Moss died in 1993, from heart failure, at 75 — only months after the Aquatic Center opened. But he set up the club to flourish long after he passed, and it has.

Moss Farms is registered as a non-profit corporation run by volunteer parents. Its $115,000 budget is funded by fees, donations and an annual dove shoot. Coaches’ salaries are competitive with many colleges — the city and school board kick in stipends, since coaches also work for the recreation department and the high school.

“Moose envisioned the best way to carry forward what he wanted,” said Rick Moss, 57, Moose’s son and a member of the club’s board of directors.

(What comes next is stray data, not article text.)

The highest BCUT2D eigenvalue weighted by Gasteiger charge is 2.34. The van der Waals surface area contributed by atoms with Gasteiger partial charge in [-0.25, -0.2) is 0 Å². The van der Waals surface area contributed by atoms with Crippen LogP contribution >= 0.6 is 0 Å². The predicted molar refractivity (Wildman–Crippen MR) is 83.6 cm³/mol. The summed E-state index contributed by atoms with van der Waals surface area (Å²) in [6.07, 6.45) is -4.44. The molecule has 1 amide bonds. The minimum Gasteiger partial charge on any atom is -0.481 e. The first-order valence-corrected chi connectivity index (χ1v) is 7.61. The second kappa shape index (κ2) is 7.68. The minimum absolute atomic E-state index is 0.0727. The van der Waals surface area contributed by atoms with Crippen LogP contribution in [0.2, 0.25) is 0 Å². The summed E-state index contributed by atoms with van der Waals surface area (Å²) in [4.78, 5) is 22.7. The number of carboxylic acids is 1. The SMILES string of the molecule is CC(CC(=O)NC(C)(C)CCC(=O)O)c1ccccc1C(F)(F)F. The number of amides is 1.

Rick Moss farms and lives on the family land. After driving the 12 miles there from town one afternoon, he parked his white pickup in front of the original diving well. About the size of a typical suburban deck pool, it is still filled with fresh water: Moss, who dove at North Carolina State, swims laps in it almost every morning.

He then drove a mile north to Poplar Arbor, a tiny settlement (population: 4) where his father was born and is now buried in the church cemetery. The only reminders of Moose Moss’s diving legacy dangle from a decorative urn atop his gravestone: bass lures left by coaches who still fish the farm’s irrigation ponds when they pass through Moultrie for a meet.

“He wanted to use diving to open doors for his children, and then to open doors for hundreds of kids since,” said Moss, standing beside the grave. “His principles and ideals were more important than diving.”